Le Corbusier Skyscrapers
Le Corbusier Skyscrapers

The Cartesian skyscraper is naked.

The top and bottom of the original Manhattan model are amputated; the middle part is freed from the “old-fashioned” stone cladding, taken into glass and stretched for 220 meters.

This is exactly the rational skyscraper that the titled Manhattan sages allegedly wanted to build and from which they actually kept as far away as possible. The false goals of Manhattan architects – pragmatism, efficiency, rationality – completely captured the consciousness of the European.

“When you say a skyscraper, you mean offices, which, in turn, means businessmen and cars…” Le Corbusier’s skyscrapers are business and that’s all. The absence of a foundation (there is no place for Murray gardens) and a top (there is no place for the seductive promises of competing realities), an elegant cross-shaped plan that opens access to merciless sunlight – all this prevents the spread of any forms of social relationships that began to conquer Manhattan floor by floor. Having stripped off the protective architectural shell that created the conditions for the ideological hysteria of the interior to flourish, Corbusier cancels the great lobotomy.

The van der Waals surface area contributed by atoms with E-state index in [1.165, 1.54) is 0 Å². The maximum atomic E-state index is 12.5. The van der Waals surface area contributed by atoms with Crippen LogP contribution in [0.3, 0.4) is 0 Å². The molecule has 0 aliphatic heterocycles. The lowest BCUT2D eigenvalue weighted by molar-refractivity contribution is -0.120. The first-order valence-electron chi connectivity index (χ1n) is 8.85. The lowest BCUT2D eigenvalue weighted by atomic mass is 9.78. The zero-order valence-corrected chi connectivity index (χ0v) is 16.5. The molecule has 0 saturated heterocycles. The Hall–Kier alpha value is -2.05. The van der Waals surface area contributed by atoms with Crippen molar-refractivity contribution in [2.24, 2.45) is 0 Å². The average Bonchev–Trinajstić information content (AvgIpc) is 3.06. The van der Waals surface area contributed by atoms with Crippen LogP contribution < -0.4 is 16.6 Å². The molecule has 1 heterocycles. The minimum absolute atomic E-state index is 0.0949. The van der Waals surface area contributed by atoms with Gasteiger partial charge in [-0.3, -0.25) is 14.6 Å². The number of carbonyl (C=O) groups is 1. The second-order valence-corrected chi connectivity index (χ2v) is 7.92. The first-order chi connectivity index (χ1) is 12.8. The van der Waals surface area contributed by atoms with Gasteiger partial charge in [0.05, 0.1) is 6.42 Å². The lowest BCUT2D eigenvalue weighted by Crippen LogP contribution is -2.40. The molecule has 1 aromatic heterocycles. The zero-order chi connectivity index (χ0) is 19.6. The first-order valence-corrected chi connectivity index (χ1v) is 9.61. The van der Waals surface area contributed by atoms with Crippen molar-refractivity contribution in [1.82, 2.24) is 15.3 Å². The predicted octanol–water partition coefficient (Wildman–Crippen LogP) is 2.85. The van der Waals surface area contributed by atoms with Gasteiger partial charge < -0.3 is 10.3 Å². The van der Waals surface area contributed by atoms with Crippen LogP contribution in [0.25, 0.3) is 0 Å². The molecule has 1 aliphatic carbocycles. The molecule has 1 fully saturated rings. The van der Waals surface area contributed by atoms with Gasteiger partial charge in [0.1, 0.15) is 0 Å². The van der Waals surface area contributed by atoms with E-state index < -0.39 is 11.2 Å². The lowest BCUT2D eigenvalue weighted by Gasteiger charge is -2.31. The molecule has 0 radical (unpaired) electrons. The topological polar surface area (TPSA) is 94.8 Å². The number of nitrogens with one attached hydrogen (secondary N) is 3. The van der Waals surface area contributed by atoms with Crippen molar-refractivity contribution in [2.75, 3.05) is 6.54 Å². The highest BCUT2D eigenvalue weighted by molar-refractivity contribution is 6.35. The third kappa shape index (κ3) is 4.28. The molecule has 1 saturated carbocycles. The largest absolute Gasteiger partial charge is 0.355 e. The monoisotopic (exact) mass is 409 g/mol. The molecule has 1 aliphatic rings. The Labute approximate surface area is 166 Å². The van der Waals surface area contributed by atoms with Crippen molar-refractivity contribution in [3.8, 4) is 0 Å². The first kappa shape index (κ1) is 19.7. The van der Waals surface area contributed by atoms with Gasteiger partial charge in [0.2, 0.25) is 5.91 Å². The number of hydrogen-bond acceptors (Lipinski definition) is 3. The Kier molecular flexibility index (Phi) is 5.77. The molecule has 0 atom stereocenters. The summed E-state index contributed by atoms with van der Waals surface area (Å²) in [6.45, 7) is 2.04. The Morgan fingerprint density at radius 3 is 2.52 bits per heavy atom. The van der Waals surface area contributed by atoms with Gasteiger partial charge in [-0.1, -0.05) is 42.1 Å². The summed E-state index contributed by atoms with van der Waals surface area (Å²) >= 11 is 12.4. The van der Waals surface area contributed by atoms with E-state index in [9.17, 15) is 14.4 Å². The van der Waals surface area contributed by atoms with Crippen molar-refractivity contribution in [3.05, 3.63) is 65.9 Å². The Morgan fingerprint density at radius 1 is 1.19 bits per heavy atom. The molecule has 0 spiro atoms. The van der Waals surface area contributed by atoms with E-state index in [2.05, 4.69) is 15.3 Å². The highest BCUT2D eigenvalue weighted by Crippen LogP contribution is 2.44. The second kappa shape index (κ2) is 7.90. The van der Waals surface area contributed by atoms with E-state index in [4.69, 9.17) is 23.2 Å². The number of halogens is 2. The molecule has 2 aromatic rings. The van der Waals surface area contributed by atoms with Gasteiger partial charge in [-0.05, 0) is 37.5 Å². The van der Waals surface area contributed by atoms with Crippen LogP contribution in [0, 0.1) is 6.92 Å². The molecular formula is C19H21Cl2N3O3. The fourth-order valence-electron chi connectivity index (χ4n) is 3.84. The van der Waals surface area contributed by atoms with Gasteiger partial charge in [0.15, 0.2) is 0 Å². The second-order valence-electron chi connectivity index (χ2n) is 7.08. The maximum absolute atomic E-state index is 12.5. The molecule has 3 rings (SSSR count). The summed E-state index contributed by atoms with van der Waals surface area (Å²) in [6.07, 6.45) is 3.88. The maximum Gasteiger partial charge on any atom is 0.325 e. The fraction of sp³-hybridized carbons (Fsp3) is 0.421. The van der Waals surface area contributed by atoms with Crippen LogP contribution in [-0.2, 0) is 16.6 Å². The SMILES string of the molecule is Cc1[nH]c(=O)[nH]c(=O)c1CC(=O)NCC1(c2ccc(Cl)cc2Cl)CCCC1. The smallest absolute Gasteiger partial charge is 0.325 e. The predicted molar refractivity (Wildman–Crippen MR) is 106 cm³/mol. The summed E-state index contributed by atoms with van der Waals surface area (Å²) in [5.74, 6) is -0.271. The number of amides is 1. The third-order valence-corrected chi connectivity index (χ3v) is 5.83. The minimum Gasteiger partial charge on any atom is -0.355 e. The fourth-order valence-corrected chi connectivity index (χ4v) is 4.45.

He advocates honesty on such a scale that it can only be achieved at the cost of absolute banality. (Some popular types of social activity can’t stand the daylight.) There is no place for Manhattan technology fantastic. For Corbusier, the use of technology as a tool and an imaginative expander is abuse. For him, who worshipped the myth of technology from distant Europe, technology itself is fantastic. It must remain virginally immaculate and can only be used in its purest form – a totem, and nothing more.

The glass walls of a horizontal skyscraper enclose an absolute cultural void.